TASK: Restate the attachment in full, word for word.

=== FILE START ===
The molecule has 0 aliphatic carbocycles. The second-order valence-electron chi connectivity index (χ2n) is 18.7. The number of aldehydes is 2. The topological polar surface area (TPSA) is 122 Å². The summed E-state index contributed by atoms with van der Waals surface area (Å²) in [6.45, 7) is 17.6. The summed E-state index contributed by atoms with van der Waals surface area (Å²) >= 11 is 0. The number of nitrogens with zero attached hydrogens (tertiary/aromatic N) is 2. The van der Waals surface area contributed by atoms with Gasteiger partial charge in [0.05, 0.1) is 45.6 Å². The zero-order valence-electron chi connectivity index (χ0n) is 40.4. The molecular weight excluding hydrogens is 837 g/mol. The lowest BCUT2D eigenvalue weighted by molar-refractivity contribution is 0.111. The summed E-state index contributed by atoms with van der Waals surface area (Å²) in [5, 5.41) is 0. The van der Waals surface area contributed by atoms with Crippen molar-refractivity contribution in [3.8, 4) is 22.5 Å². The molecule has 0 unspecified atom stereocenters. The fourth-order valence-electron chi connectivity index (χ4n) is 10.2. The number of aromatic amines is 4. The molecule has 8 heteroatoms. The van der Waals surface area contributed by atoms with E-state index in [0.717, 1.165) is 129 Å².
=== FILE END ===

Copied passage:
The molecule has 0 aliphatic carbocycles. The second-order valence-electron chi connectivity index (χ2n) is 18.7. The number of aldehydes is 2. The topological polar surface area (TPSA) is 122 Å². The summed E-state index contributed by atoms with van der Waals surface area (Å²) in [6.45, 7) is 17.6. The summed E-state index contributed by atoms with van der Waals surface area (Å²) >= 11 is 0. The number of nitrogens with zero attached hydrogens (tertiary/aromatic N) is 2. The van der Waals surface area contributed by atoms with Gasteiger partial charge in [0.05, 0.1) is 45.6 Å². The zero-order valence-electron chi connectivity index (χ0n) is 40.4. The molecular weight excluding hydrogens is 837 g/mol. The lowest BCUT2D eigenvalue weighted by molar-refractivity contribution is 0.111. The summed E-state index contributed by atoms with van der Waals surface area (Å²) in [5, 5.41) is 0. The van der Waals surface area contributed by atoms with Crippen molar-refractivity contribution in [3.8, 4) is 22.5 Å². The molecule has 0 unspecified atom stereocenters. The fourth-order valence-electron chi connectivity index (χ4n) is 10.2. The number of aromatic amines is 4. The molecule has 8 heteroatoms. The van der Waals surface area contributed by atoms with E-state index in [0.717, 1.165) is 129 Å².